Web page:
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What Is SRE And Why Every DevOps Professional Should Care - Part 1

Oct 17, 2018 4:25:37 PM By Erik Dietrich


A lot of people have heard the term site reliability engineering (SRE). And they often wonder how this relates to the wider DevOps field. Are SREs and people practicing DevOps at odds? Do we have to choose between DevOps and SRE?

Not at all.

Consider the five principles of DevOps.

  • Reduce organizational silos.
  • Accept failure as normal.
  • Implement gradual changes.
  • Leverage tooling and automation.
  • Measure everything.

Let's now take a look at a couple of core principles of SRE.

1. Reliability is the most important feature

There is no such thing as a high value systems that have no users. As a result, reliability is the most important feature of a system. It has to fulfill its promise to users.

Users measure reliability for themselves.

If your system looks fine to you, that's great. But it will be cold comfort to a user having a problem or experiencing an outage. They will measure that and react negatively if their measure of it is poor.

So the only perspective that truly matters is that of the user.

2. 100% is a bad goal

Philosophically speaking, you can't name any system humans have built that has been 100% reliable over a non-trivial amount of time. It's an impossible goal.

In fact, you can't name a 100% reliable system in nature. Whether it's DNA replication or anything else that drives the natural world, things go wrong.

But it also turns out not to matter. Users don't need 100% reliability, and they never have. There are a lot of things that stand between users and your system, and it’s a certainty that those things are not reliable.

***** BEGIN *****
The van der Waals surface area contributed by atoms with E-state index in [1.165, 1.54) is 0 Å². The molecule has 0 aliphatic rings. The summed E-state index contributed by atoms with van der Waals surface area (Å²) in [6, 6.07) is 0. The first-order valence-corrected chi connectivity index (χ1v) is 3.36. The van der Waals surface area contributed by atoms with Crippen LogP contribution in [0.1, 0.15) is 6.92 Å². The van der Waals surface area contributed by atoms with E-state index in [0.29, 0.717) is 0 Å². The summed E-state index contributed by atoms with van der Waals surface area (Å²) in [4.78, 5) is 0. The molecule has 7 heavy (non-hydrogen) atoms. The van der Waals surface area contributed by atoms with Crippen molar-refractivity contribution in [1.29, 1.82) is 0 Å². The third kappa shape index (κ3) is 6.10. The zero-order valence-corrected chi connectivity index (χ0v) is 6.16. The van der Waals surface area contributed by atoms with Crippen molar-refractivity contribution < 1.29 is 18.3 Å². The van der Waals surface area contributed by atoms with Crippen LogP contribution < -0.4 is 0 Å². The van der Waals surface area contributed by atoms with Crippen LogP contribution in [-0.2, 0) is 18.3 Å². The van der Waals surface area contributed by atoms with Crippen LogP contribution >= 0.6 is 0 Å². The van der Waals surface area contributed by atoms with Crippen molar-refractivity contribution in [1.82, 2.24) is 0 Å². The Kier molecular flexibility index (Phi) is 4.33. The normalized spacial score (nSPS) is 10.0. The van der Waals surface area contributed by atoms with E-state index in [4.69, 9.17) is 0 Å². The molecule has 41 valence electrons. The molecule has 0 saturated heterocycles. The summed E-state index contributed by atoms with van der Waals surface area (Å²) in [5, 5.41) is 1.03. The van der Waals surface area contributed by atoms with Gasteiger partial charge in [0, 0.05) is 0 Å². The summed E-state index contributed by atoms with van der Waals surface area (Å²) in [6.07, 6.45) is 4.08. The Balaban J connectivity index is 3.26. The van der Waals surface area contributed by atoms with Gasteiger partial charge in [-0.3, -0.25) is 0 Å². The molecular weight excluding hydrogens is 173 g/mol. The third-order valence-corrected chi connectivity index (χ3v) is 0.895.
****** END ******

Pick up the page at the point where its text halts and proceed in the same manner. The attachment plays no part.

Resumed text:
The result? Your users will not notice if you are more reliable than the systems between you and them. This marginal reliability is wasted because users never perceive it.

And, finally, consider a perverse incentive. Because 100% is impossible, if you task a team with delivering it, they will eventually dissemble and fudge the truth. They have to, because their charter is impossible for them to achieve.

You have room to offer very high availability without getting to 100%. 99.999% availability gives you about five minutes per year to play with, and most systems don't need nearly this much.

There's a term for this wiggle room. It's called an error budget. And here's something interesting. You don't want to overspend your error budget and violate an SLA. But, interestingly enough, you don't want to under spend your error budget either, because it means you're over-investing resources with diminishing returns.

Teams that become aware of this can set guard rails against failing to live up to expectations, but they can also set guard rails against being wasteful.

The practices of SRE

Having established the two core principles, we can now understand some important SRE practices with context.

  1. Metrics and monitoring. Are we measuring and alerting on the right things?
  2. Capacity planning. Forecast and measure performance.
  3. Change management. It's important to have a consistent policy for change management so that you can automate it.
  4. Emergency response. SREs carry pagers and go on call not because it's necessary to guard the system and firefight but rather to learn what needs to be automated.
  5. Culture. Specifically, manage "toil" (work you could automate but have chosen not to) and ensure blamelessness.
So why not both? SRE implements DevOps 

With these SRE practices in mind, consider that SRE is an implementation of the DevOps principles. If the DevOps principles were a class, SRE would be an instance of that class.

  • Reduce organizational silos by sharing ownership with error budgets.
  • Accept failure as normal by allocating budgets, implementing blamelessness and postmortems.
  • Gradual change implementation by reducing the cost of failure.
  • Leverage tooling and automation to automate common use cases.
  • Measure everything, including the amount of toil you're incurring and reliability.

Think of SRE and DevOps as "best friends."

So the question then becomes, "how do I adopt these within my organization?" Well, let's start with the hardest thing first. If you can do this within the enterprise, in a conservative context, then you can do it anywhere.


About the author, Erik Dietrich

Erik Dietrich is a veteran of the software world and has occupied just about every position in it: developer, architect, manager, CIO, and, eventually, independent management and strategy consultant. He’s the cofounder of Hit Subscribe and writes at daedtech.com. Connect with him @daedtech.